OSB Conference Ends on a High Note: Engaging Entrepreneurs, Interactive Tweeting

Published May 26th, 2010 - 02:19 GMT
Al Bawaba
Al Bawaba

OSB wrapped up its May 21-22 conference on Entrepreneurship and Innovation in the Levant and the GCC on a high note. Featuring live tweeting and prominent regional entrepreneurs, the conference was replete with inspiring tales of business success.


Frank Bostyn submitted strategies that the European Union can employ in order to foster economic growth.  Bostyn promoted the new Europe 2020 Strategy which should ensure that everyone is employable by catering to social concerns and concentrating on activities that are not solely knowledge-oriented.  This strategy is more effective because it “promotes smart, sustainable, and inclusive growth.”


Fadi Daou spoke of his personal experiences in founding Multilane which is developing state-of-the-art technology, some of which is in the process of being patented.  Fouad Mrad of the ESCWA Regional Technology Center spoke of the Stars of Science case study about Arab youth in scientific innovation in the fields of renewable energy, security, and information and communication technology (ICT).  The presenters conjectured that it can take up to two years to train a local to become globally competitive: “It’s not cheap, but it’s worth it.”


Joe Saddi of Booz & Co. stated that entrepreneurship is a key driver of economic growth and job creation as they become significant contributors to employment and the GDP.  However, in the Arab world, cultural and educational barriers hinder entrepreneurship.  A conference follower online tweeted in response, “It's sad that in a region where so much capital is available, only a very small fraction of it is used for research and development.” Saddi imparted a challenge to Lebanon: “More Lebanese businesses and businessmen using CSR should set up entrepreneurial activities with the Lebanese government.”


Gilbert Doumit presented on Injaz Lebanon, an organization which develops young people’s knowledge and skills through a series of courses on the economy and business.  Doumit spoke of the key qualities of entrepreneurs, saying “Entreprenuership is a mindset.  Entrepreneurs are facilitators, risk-takers, and activists.”  Doumit encouraged business schools to shift their mindset to be an open space for interaction and innovation.  In response to Doumit’s presentation, Joe Estefane, one of the top tweeters of the conference, commented online, “I agree with Mr. Doumit that ‘failure is allowed.’  In my opinion, it can actually be a rich learning experience.”


The session on entrepreneurial activity in MENA Countries featured presenters Maha Yahya, Lois Stevenson, Lina Daouk-Oyry, and Salam Yamout.  Each spoke on aspects of investment and innovation in the Middle East, with particular emphasis on women as key players.  More than 30% of Lebanon and Morocco’s adult population is involved in entrepreneurial activity, and Yemen is demonstrating standout entrepreneurial growth.  Economic trends in health, internet, and environment illustrate that the Middle East is on the right track.  During this presentation, Wadih Renno, a key online conference follower, remarked on the experience of tweeting the conference: “It feels like sharing a common notepad with all of us inputting something of value.”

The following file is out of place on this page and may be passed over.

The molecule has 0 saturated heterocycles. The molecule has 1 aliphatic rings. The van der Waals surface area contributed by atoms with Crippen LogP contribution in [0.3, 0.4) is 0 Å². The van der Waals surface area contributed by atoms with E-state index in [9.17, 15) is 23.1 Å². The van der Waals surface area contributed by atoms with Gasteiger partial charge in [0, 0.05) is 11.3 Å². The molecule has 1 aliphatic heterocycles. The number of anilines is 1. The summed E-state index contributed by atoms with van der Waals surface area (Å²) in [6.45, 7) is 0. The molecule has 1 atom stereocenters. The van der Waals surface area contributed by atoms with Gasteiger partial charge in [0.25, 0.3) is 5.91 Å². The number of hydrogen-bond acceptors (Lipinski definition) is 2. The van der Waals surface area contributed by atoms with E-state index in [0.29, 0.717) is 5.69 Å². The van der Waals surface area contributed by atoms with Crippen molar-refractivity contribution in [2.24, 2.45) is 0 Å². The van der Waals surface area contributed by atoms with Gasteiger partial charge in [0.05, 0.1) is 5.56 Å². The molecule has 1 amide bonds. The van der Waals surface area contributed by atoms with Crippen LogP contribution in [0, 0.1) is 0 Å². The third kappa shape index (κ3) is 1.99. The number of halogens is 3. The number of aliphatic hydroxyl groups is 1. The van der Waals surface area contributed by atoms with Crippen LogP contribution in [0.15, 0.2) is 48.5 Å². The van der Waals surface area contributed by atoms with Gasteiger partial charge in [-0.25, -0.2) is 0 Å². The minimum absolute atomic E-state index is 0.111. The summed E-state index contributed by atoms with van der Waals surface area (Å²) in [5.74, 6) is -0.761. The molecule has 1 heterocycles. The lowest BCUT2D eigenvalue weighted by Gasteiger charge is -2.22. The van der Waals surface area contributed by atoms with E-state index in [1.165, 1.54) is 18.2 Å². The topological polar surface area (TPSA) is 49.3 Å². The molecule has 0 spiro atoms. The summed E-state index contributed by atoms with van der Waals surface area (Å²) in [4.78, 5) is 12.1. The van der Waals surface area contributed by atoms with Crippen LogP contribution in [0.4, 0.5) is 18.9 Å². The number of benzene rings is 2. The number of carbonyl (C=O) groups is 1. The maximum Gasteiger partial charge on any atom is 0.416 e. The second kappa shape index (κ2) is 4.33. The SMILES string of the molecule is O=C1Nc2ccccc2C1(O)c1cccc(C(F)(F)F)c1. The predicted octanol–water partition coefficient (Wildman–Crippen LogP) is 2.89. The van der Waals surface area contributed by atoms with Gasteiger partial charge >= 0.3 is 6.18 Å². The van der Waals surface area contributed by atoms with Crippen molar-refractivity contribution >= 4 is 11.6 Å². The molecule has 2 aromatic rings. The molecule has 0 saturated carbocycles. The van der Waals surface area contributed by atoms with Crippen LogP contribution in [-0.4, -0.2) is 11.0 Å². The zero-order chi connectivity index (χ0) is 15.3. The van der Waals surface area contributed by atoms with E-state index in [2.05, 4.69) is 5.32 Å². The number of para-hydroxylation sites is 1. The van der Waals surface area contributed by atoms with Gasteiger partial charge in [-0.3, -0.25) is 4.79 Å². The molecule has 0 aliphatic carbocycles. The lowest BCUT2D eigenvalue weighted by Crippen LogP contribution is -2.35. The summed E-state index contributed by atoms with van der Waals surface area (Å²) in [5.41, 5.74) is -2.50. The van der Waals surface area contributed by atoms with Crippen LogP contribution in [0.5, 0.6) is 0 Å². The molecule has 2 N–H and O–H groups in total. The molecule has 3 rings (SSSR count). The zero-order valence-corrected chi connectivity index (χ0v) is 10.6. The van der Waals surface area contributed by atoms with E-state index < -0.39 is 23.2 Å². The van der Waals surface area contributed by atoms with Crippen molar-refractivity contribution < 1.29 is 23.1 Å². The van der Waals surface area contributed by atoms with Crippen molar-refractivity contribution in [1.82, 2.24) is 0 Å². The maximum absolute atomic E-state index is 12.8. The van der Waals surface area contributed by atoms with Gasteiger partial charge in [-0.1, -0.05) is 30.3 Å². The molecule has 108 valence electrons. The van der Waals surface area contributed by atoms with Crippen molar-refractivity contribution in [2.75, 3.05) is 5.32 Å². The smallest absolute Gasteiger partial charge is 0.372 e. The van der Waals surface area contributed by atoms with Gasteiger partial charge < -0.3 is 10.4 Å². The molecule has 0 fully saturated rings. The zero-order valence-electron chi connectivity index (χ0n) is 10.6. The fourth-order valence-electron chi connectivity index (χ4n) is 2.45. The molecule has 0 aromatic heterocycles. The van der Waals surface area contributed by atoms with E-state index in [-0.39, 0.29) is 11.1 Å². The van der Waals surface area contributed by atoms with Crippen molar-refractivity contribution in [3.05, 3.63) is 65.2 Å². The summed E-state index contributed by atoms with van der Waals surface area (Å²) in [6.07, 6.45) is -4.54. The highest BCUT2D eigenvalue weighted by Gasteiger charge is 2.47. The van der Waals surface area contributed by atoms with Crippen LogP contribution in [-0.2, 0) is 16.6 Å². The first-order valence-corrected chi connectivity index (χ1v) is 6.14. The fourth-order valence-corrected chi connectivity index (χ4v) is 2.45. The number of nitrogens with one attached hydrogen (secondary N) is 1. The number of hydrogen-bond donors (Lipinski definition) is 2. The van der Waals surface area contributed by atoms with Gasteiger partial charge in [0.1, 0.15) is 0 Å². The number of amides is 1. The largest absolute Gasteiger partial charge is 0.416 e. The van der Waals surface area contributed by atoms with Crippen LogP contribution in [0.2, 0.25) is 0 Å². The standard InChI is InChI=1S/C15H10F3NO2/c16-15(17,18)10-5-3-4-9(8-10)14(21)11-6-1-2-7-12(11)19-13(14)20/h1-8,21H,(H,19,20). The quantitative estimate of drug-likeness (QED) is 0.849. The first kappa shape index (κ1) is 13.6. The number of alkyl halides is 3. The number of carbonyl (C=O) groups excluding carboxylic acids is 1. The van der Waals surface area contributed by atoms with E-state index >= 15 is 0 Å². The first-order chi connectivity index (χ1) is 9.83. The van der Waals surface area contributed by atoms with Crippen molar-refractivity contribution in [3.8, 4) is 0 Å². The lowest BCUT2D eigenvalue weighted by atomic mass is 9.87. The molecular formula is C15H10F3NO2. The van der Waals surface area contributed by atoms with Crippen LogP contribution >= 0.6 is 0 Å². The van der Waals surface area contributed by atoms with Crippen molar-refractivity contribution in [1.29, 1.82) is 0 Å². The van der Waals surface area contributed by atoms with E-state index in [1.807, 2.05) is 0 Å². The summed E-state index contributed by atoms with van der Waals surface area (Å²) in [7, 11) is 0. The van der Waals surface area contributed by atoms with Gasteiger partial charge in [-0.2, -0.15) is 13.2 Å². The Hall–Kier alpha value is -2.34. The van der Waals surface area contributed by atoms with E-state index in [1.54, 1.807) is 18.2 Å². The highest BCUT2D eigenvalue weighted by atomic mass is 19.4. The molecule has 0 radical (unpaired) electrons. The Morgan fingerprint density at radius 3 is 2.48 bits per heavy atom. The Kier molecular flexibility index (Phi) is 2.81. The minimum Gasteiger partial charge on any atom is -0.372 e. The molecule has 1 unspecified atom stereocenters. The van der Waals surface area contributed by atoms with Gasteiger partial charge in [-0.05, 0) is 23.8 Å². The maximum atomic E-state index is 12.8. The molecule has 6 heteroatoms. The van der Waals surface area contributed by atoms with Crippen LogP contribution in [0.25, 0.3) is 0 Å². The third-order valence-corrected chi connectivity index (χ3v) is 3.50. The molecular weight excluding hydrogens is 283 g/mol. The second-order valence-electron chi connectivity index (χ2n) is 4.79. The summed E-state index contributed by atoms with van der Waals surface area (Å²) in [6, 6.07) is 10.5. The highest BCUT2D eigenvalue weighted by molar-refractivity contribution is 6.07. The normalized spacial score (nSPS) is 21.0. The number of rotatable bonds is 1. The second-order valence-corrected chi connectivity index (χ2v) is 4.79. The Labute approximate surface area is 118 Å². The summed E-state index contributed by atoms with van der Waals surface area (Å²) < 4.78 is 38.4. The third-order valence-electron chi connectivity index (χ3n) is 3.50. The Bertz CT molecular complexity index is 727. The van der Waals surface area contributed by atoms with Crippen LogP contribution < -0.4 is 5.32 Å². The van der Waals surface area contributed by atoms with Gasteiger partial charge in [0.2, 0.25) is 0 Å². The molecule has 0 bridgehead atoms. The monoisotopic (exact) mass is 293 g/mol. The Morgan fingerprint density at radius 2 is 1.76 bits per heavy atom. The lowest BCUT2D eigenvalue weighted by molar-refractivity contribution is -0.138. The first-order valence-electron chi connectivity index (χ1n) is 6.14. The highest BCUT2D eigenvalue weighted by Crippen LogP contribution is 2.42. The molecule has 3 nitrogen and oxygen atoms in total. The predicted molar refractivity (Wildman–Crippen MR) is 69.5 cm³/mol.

Nasser Watar shared the development of the Nissan Gulf Free Zone Company.  Watar remarked, “By delivering in commitment, target, and vision, and by ensuring that there is a focus on the profit, we were able to become a global company.”  Watar highlighted the importance of teamwork and equitable business relationships, describing his team as a harmonized orchestra, with him as the conductor.  In response to Watar’s presentation, a conference follower tweeted, “We just got a crash course in management!”


A panel discussion on financial institutions that advance entrepreneurship and innovation ecosystem closed the conference.  Salim Chahine defined the aspects of innovation, calling it “an organic process that is difficult to control and that requires an ecosystem that supports its birth.”  Khater Abi Habib detailed the ongoing development of his company Kafalat which was set up to specifically support innovative start ups.  Amer Mardem-Bey of Siraj Capital stressed the importance of private business saying “private sectors need to step up and work with government organizations.”  Rani Saad of Middle East Venture Partners (MEVP) spoke of the necessary qualities needed from a potential business investment: “We look for scalable business models, strong brand potential, and a good team.”  A conference follower online tweeted one of the cultural challenges of business in the Middle East: “In the West if you don't fail at least once you are not considered as an entrepreneur; in the Middle East it is taboo to fail.”


The Suliman S. Olayan School of Business was praised by the lecturers, who noted its excellent reputation and high academic standards. Indeed, though the theme of the conference was innovation and entrepreneurship, a sub-theme emerged on the importance of academics propelling future entrepreneurs forward.  Watar remarked, “AUB has delivered and continues to deliver, and that, in my opinion, is the real innovation.”



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